*Names in bold indicate Presenter
Methods: Parents in the Early Childhood Longitudinal Study-Birth Cohort (ECLS-B), a nationally-representative sample of children born in 2001, were asked in 2005, when their children were four, about whether there was a firearm in the household, and if so, whether the firearm was stored in a locked cabinet. State firearm law ratings in 2004 from the Brady Center to Prevent Gun Violence were used to construct measures that indicate whether states had more restrictive firearm-related policies and whether states have laws that require parents to store firearms in an inaccessible and/or locked place. Numerous measures of family-level (e.g. income, education, family structure) and state-level characteristics (e.g. firearm ownership rates, crime rates, political composition of state legislatures) that may be endogenous to firearm laws and ownership were controlled. Using multinomial regressions, we predicted the likelihood of being a non-firearm owner, a firearm owner who stored their firearms in a locked cabinet, or a firearm owner who did not store their firearms in a locked cabinet.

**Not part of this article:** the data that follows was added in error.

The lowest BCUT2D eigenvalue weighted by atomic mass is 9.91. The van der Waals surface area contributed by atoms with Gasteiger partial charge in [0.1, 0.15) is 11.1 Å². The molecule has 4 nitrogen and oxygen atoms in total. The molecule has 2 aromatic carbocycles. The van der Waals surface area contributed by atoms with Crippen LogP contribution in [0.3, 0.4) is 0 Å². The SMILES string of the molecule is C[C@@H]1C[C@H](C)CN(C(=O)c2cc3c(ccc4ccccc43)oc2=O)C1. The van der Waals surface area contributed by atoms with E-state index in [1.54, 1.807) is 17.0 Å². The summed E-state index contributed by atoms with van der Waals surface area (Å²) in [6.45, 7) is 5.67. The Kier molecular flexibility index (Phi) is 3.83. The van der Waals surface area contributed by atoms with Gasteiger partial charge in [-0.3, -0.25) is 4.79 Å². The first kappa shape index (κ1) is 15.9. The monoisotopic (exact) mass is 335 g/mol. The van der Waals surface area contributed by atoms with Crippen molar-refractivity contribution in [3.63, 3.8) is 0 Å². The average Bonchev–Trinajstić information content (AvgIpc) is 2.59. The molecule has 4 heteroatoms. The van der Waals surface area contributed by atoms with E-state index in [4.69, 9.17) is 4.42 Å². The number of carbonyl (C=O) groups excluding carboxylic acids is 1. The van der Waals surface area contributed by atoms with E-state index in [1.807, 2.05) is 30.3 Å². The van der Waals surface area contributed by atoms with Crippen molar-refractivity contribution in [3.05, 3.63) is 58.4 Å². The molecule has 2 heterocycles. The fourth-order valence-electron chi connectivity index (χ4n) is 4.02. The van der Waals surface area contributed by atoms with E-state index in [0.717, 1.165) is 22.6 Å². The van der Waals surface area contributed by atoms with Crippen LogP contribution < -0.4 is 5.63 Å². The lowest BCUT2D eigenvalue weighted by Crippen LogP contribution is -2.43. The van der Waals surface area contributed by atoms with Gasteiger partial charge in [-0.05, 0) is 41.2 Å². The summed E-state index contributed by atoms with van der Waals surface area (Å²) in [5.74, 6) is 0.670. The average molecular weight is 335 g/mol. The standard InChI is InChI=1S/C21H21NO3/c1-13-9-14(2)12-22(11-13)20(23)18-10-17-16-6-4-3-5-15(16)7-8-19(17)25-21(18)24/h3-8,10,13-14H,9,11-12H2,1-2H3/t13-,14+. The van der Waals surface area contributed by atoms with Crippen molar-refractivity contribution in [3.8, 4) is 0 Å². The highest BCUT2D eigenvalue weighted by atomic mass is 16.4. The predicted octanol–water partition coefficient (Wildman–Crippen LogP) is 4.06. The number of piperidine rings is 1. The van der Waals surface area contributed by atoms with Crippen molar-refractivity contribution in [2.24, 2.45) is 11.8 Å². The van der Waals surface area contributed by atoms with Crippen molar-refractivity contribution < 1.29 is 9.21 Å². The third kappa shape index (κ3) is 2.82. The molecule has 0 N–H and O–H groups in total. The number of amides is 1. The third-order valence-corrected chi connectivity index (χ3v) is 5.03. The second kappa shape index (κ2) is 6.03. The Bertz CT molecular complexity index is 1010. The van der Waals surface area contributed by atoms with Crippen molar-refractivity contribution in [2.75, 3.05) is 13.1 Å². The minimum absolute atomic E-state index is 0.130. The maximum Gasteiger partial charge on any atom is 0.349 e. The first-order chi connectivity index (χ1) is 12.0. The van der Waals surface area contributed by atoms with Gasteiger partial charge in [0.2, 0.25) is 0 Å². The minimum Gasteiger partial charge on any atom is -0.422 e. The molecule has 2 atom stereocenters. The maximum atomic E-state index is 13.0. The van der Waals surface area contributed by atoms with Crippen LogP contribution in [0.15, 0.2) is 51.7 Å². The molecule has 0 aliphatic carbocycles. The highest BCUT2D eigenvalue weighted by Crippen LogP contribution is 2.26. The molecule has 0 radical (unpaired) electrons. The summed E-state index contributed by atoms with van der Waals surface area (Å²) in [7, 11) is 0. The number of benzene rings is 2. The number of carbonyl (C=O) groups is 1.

Results: Overall, 12% of families with four-year-olds who lived in states with more restrictive firearm laws and 13% of families in states with child-access firearm laws owned firearms. Comparatively, 27% of families in states with less restrictive general laws and 30% of families in states without child-access laws had firearms. Controlling for both family and state-level characteristics, families who lived in states with child-access firearm laws were 39% less likely to have locked firearms in the home compared to being non-firearm owners. More restrictive general firearm laws were not associated with firearm ownership, controlling for other variables. Firearm laws were not associated with the likelihood of having an unlocked firearm in the home versus being a non-firearm owner. Interaction effects between the restrictiveness of states’ firearm laws and whether they have child-access laws indicated that families who lived in states where firearm laws were generally less restrictive but had child-specific access laws were more likely to have an unlocked firearm in the home than have a locked firearm.
Conclusion: Child specific, but not general firearm laws, were associated with firearm ownership among families with young children. Child-specific access laws in the absence of more general firearm restrictions, however, were associated with an increased likelihood of unsafe firearm practices compared to safe practices. These findings suggest that general firearm restrictions may be associated with the efficacy of child-specific legislation promoting responsible firearm ownership in homes with children.